Israeli Poetry Helps Lena Dunham Find Her Judaism
by Rosa Doherty



Lena Dunham has reconnected to her Judaism though the verse of modern Israeli poet Yehuda Amichai. The Jewish actress and Emmy-winning creator, writer and star of the HBO series, Girls, confessed to her 3.2 million followers on Instagram that the poet had made it possible for her to move “beyond bagels, sample sales and crushing guilt”. The actress whose father is Protestant and mother is Jewish, has always described herself as “culturally Jewish.”

George Moses Horton published a book of poetry in 1829, when he was still a slave in North Carolina.

Poetry In the News

Mapping Seattle, Poem by Poem


Seattle has a new way of mapping itself — through the so-called “Poetic Grid,” an online map of the city from the voices of people who live there. Claudia Castro Luna dreamed up the idea in 2015, when she became Seattle’s first civic poet.

State Bar Committee Approves Jail-To-Yale Lawyer

A former inmate who graduated from Yale Law School last summer has received the greenlight to practice in Connecticut. Reginald Dwayne Betts was admitted to the bar on Friday after a meeting with the state’s examining committee. “He is gratified with the action of the committee, and he looks forward to continuing the work he’s been doing, only this time as a lawyer where he can be more effective than he’s been,” said William F. Dow III, the New Haven-based attorney who represented Betts in this matter. “He’s grateful to the many people who’ve helped him, especially a significant number of inmates, who don’t even know him, but who appreciate what he’s done and the hope that he’s given to them.”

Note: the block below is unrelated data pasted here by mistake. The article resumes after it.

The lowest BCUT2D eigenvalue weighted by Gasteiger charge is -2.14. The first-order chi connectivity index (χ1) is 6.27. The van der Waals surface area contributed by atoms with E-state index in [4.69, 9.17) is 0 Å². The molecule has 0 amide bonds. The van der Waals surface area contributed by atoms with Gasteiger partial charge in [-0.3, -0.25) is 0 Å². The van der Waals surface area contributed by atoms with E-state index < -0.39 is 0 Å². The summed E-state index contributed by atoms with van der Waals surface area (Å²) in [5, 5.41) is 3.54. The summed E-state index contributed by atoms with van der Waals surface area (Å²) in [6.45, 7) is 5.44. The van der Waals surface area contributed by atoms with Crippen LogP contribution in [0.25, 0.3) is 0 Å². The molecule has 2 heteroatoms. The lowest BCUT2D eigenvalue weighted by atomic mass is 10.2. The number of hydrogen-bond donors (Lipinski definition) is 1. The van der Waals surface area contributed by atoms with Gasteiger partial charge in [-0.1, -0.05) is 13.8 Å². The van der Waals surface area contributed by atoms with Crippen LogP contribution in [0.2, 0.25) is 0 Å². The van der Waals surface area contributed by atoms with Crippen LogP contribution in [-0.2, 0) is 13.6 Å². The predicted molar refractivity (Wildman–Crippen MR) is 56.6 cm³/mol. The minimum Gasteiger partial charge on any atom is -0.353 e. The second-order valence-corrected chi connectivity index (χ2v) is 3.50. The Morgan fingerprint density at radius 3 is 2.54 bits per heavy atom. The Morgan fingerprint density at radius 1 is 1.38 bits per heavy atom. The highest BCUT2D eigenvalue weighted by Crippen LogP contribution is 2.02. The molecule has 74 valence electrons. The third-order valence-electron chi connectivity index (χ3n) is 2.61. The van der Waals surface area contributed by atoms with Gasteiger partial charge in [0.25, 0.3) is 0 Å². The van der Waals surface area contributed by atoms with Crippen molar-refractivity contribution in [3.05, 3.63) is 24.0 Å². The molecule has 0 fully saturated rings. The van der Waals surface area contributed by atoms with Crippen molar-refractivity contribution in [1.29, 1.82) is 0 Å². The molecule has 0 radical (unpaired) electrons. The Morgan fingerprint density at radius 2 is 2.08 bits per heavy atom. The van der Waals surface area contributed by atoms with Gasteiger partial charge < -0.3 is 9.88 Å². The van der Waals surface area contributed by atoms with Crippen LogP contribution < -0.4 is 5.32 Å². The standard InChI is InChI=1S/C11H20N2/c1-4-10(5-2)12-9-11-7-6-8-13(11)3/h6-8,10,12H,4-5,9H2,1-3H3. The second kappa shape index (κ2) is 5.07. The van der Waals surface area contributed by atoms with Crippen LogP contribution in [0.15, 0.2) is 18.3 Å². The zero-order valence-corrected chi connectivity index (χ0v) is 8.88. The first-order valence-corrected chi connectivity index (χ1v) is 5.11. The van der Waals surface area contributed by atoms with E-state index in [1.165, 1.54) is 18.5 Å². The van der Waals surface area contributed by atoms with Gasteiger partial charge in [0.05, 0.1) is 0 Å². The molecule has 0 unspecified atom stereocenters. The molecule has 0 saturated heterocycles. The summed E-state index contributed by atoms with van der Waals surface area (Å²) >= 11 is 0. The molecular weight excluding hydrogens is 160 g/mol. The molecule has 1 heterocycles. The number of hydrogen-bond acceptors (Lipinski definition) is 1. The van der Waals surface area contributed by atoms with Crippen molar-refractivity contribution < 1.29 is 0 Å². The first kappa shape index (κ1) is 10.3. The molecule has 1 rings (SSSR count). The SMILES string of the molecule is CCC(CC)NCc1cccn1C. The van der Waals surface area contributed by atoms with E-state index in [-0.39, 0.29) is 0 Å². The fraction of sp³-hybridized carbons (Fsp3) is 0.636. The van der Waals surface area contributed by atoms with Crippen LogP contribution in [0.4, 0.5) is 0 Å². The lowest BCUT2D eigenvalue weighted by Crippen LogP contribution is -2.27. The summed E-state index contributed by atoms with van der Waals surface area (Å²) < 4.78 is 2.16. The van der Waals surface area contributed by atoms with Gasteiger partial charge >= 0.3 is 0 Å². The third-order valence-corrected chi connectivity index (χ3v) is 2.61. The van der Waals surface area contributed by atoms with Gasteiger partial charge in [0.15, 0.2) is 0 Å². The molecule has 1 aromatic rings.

Reginald Dwayne Betts, a former inmate who graduated from Yale Law School, has received the greenlight to practice in Connecticut.

New Books

Devotions: The Selected Poems of Mary Oliver by Mary Oliver
[Hardcover] Penguin Press, 480 pp., $30.00

Throughout her celebrated career, Mary Oliver has touched countless readers with her brilliantly crafted verse, expounding on her love for the physical world and the powerful bonds between all living things. Identified as "far and away, this country's best selling poet" by Dwight Garner, she now returns with a stunning and definitive collection of her writing from the last fifty years.

In the Still of the Night by Dara Wier 
[Hardcover] Wave Books,112 pp., $30.00

"That's how one human leaves us" ends the first poem of Dara Wier's direct and powerful new collection, a raw and fluid exploration of grief. Wier records her thoughts with intelligence, clarity, honesty, and immediacy, showing us the unraveling of her world and her new consciousness after a great loss.